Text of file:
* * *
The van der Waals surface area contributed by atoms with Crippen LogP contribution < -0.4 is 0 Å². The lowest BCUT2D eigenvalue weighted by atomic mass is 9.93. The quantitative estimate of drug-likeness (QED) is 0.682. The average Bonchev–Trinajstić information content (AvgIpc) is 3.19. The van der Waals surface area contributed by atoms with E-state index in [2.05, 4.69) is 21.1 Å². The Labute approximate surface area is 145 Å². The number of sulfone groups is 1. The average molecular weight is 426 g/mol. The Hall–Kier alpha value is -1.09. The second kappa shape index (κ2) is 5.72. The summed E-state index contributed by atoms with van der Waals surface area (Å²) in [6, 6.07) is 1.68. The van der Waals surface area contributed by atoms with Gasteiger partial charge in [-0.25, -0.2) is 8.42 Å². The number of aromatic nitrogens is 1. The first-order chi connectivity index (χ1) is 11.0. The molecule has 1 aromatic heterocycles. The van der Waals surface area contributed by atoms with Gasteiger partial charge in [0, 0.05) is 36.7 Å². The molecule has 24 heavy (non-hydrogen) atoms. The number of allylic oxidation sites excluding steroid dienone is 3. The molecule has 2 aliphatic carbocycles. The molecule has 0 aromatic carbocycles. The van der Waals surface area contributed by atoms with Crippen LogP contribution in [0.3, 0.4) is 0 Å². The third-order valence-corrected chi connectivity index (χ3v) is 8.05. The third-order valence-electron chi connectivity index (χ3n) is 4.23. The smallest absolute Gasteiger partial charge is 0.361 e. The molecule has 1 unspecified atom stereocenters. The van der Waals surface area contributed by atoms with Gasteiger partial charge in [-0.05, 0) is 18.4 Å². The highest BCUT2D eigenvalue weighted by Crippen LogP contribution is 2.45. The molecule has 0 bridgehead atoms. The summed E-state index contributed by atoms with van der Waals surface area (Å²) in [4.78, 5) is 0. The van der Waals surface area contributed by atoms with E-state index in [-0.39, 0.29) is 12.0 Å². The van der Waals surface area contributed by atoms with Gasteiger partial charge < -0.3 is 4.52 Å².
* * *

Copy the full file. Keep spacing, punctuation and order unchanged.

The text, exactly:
The van der Waals surface area contributed by atoms with Crippen LogP contribution < -0.4 is 0 Å². The lowest BCUT2D eigenvalue weighted by atomic mass is 9.93. The quantitative estimate of drug-likeness (QED) is 0.682. The average Bonchev–Trinajstić information content (AvgIpc) is 3.19. The van der Waals surface area contributed by atoms with E-state index in [2.05, 4.69) is 21.1 Å². The Labute approximate surface area is 145 Å². The number of sulfone groups is 1. The average molecular weight is 426 g/mol. The Hall–Kier alpha value is -1.09. The second kappa shape index (κ2) is 5.72. The summed E-state index contributed by atoms with van der Waals surface area (Å²) in [6, 6.07) is 1.68. The van der Waals surface area contributed by atoms with Gasteiger partial charge in [-0.25, -0.2) is 8.42 Å². The number of aromatic nitrogens is 1. The first-order chi connectivity index (χ1) is 11.0. The molecule has 1 aromatic heterocycles. The van der Waals surface area contributed by atoms with Gasteiger partial charge in [0, 0.05) is 36.7 Å². The molecule has 24 heavy (non-hydrogen) atoms. The number of allylic oxidation sites excluding steroid dienone is 3. The molecule has 2 aliphatic carbocycles. The molecule has 0 aromatic carbocycles. The van der Waals surface area contributed by atoms with Crippen LogP contribution in [0.3, 0.4) is 0 Å². The third-order valence-corrected chi connectivity index (χ3v) is 8.05. The third-order valence-electron chi connectivity index (χ3n) is 4.23. The smallest absolute Gasteiger partial charge is 0.361 e. The molecule has 1 unspecified atom stereocenters. The van der Waals surface area contributed by atoms with Gasteiger partial charge in [-0.05, 0) is 18.4 Å². The highest BCUT2D eigenvalue weighted by Crippen LogP contribution is 2.45. The molecule has 0 bridgehead atoms. The summed E-state index contributed by atoms with van der Waals surface area (Å²) in [4.78, 5) is 0. The van der Waals surface area contributed by atoms with E-state index in [-0.39, 0.29) is 12.0 Å². The van der Waals surface area contributed by atoms with Gasteiger partial charge < -0.3 is 4.52 Å².